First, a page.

Elektra the warrior survives a near-death experience, becomes an assassin-for-hire, and tries to protect her two latest targets, a single father and his young daughter, from a group of supernatural assassins.
Will Yun Lee
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Johnny Blaze, a man who made a deal with the Devil who called himself Mephistopheles at the time (now Roarke), is on the run trying to make sure no-one is harmed by his alter ego, The Ghost Rider. He is approached by a Monk named Moreau who tells him that he can help be him free of the Rider, but first, he needs Johnny's help to protect a boy, whom Roarke has plans for, to help him take human form. Written by
Christopher Lambert was required to wear makeup that depicted heavy tattoos covering his entire head. It took so long to take off that he decided to keep it on when he returned to his hotel each night, until his filming schedule was complete. See more »
The scene during the final car chase when Carrigan is touching the wind shield on Nadya's car to make it decay shouldn't work as glass does not decay, with the exception of certain really old types of glass which deteriorate due to inherent chemical instability. See more »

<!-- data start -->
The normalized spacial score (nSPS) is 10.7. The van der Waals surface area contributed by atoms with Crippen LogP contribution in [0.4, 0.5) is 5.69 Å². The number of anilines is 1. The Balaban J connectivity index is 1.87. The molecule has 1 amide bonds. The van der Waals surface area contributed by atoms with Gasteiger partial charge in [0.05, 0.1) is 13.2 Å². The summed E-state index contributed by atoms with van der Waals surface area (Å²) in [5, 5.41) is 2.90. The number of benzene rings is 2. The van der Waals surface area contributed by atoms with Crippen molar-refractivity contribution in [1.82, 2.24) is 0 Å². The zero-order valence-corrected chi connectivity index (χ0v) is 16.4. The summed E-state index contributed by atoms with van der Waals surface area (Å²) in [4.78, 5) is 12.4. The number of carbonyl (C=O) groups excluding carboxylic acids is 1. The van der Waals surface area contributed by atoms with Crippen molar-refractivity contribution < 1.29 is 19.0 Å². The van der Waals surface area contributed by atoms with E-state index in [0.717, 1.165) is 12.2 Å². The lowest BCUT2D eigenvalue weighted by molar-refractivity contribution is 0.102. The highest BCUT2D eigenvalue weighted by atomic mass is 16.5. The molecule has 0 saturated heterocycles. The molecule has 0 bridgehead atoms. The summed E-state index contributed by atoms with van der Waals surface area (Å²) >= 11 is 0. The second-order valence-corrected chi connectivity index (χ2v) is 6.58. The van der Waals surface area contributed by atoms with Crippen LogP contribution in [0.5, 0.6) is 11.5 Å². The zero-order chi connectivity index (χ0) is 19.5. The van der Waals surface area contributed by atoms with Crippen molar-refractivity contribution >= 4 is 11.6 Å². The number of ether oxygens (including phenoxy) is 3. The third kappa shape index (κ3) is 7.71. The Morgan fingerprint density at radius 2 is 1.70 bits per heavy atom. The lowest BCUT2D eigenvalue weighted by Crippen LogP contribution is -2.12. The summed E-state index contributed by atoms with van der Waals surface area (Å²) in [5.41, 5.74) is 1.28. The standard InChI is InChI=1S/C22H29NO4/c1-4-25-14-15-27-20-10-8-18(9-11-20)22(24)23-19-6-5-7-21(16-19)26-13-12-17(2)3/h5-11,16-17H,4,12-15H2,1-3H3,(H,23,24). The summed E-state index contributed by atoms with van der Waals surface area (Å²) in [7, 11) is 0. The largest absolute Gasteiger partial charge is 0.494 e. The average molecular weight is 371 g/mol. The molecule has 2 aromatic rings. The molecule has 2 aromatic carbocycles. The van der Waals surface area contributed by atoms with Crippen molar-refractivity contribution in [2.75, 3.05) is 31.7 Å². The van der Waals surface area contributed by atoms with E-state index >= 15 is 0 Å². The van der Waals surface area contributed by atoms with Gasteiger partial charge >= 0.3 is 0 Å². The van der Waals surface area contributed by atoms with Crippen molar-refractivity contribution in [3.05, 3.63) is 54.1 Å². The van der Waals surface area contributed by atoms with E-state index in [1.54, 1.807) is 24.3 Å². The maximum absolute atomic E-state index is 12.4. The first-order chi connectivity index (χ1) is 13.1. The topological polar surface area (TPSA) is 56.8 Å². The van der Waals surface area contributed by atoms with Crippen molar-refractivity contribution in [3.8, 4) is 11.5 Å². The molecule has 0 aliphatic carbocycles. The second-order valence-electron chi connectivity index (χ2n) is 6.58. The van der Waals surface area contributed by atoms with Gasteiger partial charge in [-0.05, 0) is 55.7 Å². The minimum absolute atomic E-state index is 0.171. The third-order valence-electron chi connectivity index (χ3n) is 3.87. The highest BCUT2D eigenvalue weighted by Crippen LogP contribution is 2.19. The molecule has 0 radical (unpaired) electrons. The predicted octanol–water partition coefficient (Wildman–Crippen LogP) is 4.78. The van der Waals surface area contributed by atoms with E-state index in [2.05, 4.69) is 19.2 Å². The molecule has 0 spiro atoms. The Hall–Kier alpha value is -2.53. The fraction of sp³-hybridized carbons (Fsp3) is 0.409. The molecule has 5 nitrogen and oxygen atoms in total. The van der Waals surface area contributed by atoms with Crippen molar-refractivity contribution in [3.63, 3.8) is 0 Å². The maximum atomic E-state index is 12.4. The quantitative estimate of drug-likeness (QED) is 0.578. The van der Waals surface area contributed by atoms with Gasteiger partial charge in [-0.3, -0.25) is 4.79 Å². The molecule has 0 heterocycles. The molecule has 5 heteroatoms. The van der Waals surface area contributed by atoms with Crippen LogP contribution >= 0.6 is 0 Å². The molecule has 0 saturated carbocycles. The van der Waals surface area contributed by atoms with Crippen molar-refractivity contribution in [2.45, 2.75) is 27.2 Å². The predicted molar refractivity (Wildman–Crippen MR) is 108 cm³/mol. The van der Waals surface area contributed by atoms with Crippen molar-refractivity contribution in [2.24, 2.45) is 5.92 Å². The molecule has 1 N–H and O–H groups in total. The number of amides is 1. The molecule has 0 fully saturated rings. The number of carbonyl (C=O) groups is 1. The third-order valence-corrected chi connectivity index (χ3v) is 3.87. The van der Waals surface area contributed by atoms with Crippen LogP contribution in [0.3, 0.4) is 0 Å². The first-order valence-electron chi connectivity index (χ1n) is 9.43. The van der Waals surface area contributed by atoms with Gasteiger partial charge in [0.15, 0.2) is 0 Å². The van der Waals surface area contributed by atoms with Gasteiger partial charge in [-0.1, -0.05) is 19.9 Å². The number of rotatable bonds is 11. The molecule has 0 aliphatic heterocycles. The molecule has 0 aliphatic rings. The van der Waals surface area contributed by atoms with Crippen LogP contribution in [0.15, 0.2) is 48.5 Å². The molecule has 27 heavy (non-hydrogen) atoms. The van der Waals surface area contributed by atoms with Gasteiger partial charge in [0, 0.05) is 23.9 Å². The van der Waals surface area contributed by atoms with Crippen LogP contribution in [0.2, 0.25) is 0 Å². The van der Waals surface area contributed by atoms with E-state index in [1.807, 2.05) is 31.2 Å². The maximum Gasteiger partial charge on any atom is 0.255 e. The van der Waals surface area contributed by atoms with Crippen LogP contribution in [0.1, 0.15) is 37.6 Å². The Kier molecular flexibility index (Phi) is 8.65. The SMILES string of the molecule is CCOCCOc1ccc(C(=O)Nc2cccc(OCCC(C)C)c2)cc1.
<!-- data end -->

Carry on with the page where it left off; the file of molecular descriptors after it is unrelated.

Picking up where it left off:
At first glance, 'Ghost Rider: Spirit of Vengeance' seems like an unnecessary sequel, another example of Hollywood mining old ideas and slapping the 3D label on it for a higher ticket price.
When viewed in right 'spirit', GR:SOV is a bit of harmless fun, a mindless superhero/action film where you can turn your brain off and relax. It's a nice antidote to the slew of overly serious superhero films.
Set in Eastern Europe, the plot is an unoriginal demon-possession story (done far better in the Omen franchise), with young Danny (Fergus Riordan) being chosen by Roarke (Cirian Hinds) to carry his evil legacy. On the proviso that he's rid of his curse, Ghost Rider/Johnny Blaze (Nic Cage) agrees to help Danny's mother Nadya (the absolutely stunning Violante Placido) save her boy.
Probably the highlight of the film is Nic Cage, who unashamedly hams it up. Sometimes it's fun to watch someone play a bad role with gusto and no shame. That's exactly what Cage does, and you know he's having a ball. More power to him.
This is complemented by some cool special effects, again they're cheesy, but a film about a demoniacally possessed daredevil with a flaming body and skull doesn't have to worry too much about realism.
Yes, GR:SOV is a bad film compared to 'Iron Man', 'Thor' and 'Captain America', but its good fun and a bit of escapism. If you go into it with the right attitude, you'll probably like it. Sometimes we need to stop taking films so seriously and enjoy them as they were intended.
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